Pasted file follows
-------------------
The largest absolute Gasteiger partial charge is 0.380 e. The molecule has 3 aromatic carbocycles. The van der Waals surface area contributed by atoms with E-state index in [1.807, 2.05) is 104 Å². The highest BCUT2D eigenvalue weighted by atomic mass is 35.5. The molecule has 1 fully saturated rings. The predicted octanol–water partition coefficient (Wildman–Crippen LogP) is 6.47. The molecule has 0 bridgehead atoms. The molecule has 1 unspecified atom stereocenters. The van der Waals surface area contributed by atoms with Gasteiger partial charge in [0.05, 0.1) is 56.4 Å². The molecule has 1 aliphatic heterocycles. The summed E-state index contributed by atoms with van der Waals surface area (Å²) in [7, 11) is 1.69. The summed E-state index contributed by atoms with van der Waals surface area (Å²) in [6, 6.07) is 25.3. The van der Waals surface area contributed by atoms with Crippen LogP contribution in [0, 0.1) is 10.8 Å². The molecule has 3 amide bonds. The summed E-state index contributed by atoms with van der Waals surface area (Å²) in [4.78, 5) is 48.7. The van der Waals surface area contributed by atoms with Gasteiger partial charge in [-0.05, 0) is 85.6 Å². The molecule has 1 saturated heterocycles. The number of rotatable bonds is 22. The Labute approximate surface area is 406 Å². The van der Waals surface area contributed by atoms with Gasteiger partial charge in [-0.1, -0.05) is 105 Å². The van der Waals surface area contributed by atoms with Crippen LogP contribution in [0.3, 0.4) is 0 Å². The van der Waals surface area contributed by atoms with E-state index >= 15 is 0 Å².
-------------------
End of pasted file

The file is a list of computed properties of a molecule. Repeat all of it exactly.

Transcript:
The largest absolute Gasteiger partial charge is 0.380 e. The molecule has 3 aromatic carbocycles. The van der Waals surface area contributed by atoms with E-state index in [1.807, 2.05) is 104 Å². The highest BCUT2D eigenvalue weighted by atomic mass is 35.5. The molecule has 1 fully saturated rings. The predicted octanol–water partition coefficient (Wildman–Crippen LogP) is 6.47. The molecule has 0 bridgehead atoms. The molecule has 1 unspecified atom stereocenters. The van der Waals surface area contributed by atoms with Gasteiger partial charge in [0.05, 0.1) is 56.4 Å². The molecule has 1 aliphatic heterocycles. The summed E-state index contributed by atoms with van der Waals surface area (Å²) in [7, 11) is 1.69. The summed E-state index contributed by atoms with van der Waals surface area (Å²) in [6, 6.07) is 25.3. The van der Waals surface area contributed by atoms with Crippen LogP contribution in [0, 0.1) is 10.8 Å². The molecule has 3 amide bonds. The summed E-state index contributed by atoms with van der Waals surface area (Å²) in [4.78, 5) is 48.7. The van der Waals surface area contributed by atoms with Gasteiger partial charge in [-0.05, 0) is 85.6 Å². The molecule has 1 saturated heterocycles. The number of rotatable bonds is 22. The Labute approximate surface area is 406 Å². The van der Waals surface area contributed by atoms with Gasteiger partial charge in [-0.1, -0.05) is 105 Å². The van der Waals surface area contributed by atoms with Crippen LogP contribution in [0.3, 0.4) is 0 Å². The van der Waals surface area contributed by atoms with E-state index >= 15 is 0 Å².